Action Step Physicians should be sufficiently familiar with all business aspects of their practices, including office procedures, preparation and retention of medical records, and, especially, the billing and collection systems. Each of these systems should include sufficient and reasonable checks and balances to ensure compliance with all applicable regulations. When important issues arise involving a subordinate, physicians should consult with an experienced attorney, who can advise on potential exposure and employment and related issues.
Mistake 5 Failing to Cooperate with the Authorities
Some physicians, certain that they have done nothing wrong and feeling put upon by intrusive authorities, fail or refuse to respond to or cooperate with the authorities conducting an investigation. Usually investigators view such conduct, however innocent, as evidence that the physician is misleading, interfering with, or stalling in an inquiry or investigation. Failure to cooperate with investigations may result in additional allegations or charges.
Action Step Physicians should consult with experienced counsel as early in the investigation process as possible. Counsel can field and address questions and advise on the best way to present the information investigators are seeking. In some cases, investigators’ demands can be overly burdensome and objectionable. Counsel can assist in distinguishing between a proper and routine inquiry and an improper demand for documents or information.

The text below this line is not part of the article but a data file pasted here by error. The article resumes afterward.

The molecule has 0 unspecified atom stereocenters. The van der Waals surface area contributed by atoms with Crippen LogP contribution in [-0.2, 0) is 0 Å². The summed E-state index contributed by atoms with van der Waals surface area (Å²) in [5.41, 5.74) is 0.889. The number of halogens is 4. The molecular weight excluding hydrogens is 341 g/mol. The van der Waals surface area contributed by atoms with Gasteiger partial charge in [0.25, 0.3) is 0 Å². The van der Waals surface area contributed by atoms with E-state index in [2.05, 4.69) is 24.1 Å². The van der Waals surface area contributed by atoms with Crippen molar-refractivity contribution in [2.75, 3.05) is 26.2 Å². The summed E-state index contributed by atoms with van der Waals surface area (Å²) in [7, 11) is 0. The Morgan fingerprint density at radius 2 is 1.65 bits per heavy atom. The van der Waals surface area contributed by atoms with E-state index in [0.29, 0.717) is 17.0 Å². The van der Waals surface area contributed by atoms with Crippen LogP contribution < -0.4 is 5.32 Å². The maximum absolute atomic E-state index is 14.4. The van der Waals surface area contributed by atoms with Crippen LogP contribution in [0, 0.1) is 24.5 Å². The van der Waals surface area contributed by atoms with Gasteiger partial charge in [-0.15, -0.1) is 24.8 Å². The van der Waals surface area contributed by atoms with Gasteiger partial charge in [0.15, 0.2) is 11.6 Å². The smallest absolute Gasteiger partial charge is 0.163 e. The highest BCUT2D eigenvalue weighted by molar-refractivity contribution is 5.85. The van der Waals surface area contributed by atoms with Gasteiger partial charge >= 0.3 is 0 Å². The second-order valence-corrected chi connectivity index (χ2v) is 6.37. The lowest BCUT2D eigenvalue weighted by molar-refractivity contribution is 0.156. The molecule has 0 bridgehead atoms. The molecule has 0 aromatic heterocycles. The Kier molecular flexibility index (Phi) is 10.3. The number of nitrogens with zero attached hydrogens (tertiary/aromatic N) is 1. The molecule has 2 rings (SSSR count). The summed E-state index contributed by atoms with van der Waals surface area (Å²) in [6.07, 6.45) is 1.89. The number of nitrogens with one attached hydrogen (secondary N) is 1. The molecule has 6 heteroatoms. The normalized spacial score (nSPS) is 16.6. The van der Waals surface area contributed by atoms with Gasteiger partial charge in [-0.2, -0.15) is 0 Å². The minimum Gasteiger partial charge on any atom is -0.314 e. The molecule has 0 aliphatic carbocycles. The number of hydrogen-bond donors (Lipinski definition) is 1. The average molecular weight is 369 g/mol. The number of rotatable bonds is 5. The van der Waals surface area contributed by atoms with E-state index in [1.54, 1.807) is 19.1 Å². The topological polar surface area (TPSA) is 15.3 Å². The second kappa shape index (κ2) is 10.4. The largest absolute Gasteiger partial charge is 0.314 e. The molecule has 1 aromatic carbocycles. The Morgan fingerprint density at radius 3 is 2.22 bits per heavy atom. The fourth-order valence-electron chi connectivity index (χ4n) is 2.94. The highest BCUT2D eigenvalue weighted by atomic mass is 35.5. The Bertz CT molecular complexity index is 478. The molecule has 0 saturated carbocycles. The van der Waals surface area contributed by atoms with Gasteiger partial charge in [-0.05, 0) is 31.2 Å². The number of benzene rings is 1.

Mistake 6 Keeping Staff in the Dark
Physicians may not appreciate the importance of appropriately communicating with their entire staff—from secretaries, billing personnel, and other key staff members, to the rest of the professional staff—at the start of an investigation. It is inevitable that staff will become aware that the physician is under investigation. Often investigators will simply show up at the door of a physician’s office and demand that staff provide books and records. Some patients may become aware of the investigation and seek information from the staff. Newspapers may contact the office for information, and news reports may contain unsavory accounts of the inquiry. Well-meaning physicians sometimes try to shield their staff from the uncomfortable details of a pending investigation. But most times this backfires, especially if an employee is questioned by investigators, patients, the media, or others.
Action Step Physicians should plan for the best time and manner to inform key staff members that an investigation is being conducted, and the best way to explain what is happening and what is expected of staff if the office receives an inquiry. Physicians should involve counsel in those meetings and discussions, as appropriate. Staff should know how to address and route all inquiries from investigators, news sources, and patients.